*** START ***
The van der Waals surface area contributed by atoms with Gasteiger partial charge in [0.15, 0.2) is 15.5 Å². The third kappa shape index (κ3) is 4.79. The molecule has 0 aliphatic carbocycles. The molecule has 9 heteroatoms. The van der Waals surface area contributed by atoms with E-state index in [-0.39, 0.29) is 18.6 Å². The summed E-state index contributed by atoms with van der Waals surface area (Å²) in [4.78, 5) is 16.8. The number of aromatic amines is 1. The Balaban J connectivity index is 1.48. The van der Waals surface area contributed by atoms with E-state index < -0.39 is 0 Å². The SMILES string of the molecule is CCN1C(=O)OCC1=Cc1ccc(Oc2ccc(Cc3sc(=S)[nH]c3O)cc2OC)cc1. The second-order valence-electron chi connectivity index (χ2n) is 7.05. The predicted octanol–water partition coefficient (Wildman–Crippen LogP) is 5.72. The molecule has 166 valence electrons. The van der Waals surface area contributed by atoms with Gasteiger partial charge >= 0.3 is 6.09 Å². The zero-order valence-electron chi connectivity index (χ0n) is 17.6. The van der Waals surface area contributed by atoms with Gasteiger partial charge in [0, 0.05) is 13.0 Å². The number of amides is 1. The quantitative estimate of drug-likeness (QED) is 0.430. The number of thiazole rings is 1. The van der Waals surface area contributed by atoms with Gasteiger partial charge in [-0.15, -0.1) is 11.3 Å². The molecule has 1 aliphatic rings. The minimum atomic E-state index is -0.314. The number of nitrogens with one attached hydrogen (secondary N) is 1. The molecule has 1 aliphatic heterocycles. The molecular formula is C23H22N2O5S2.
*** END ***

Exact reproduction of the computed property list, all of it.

The van der Waals surface area contributed by atoms with Gasteiger partial charge in [0.15, 0.2) is 15.5 Å². The third kappa shape index (κ3) is 4.79. The molecule has 0 aliphatic carbocycles. The molecule has 9 heteroatoms. The van der Waals surface area contributed by atoms with E-state index in [-0.39, 0.29) is 18.6 Å². The summed E-state index contributed by atoms with van der Waals surface area (Å²) in [4.78, 5) is 16.8. The number of aromatic amines is 1. The Balaban J connectivity index is 1.48. The van der Waals surface area contributed by atoms with E-state index < -0.39 is 0 Å². The SMILES string of the molecule is CCN1C(=O)OCC1=Cc1ccc(Oc2ccc(Cc3sc(=S)[nH]c3O)cc2OC)cc1. The second-order valence-electron chi connectivity index (χ2n) is 7.05. The predicted octanol–water partition coefficient (Wildman–Crippen LogP) is 5.72. The molecule has 166 valence electrons. The van der Waals surface area contributed by atoms with Gasteiger partial charge >= 0.3 is 6.09 Å². The zero-order valence-electron chi connectivity index (χ0n) is 17.6. The van der Waals surface area contributed by atoms with Gasteiger partial charge in [0, 0.05) is 13.0 Å². The number of amides is 1. The quantitative estimate of drug-likeness (QED) is 0.430. The number of thiazole rings is 1. The van der Waals surface area contributed by atoms with Gasteiger partial charge in [-0.15, -0.1) is 11.3 Å². The molecule has 1 aliphatic rings. The minimum atomic E-state index is -0.314. The number of nitrogens with one attached hydrogen (secondary N) is 1. The molecule has 1 aliphatic heterocycles. The molecular formula is C23H22N2O5S2.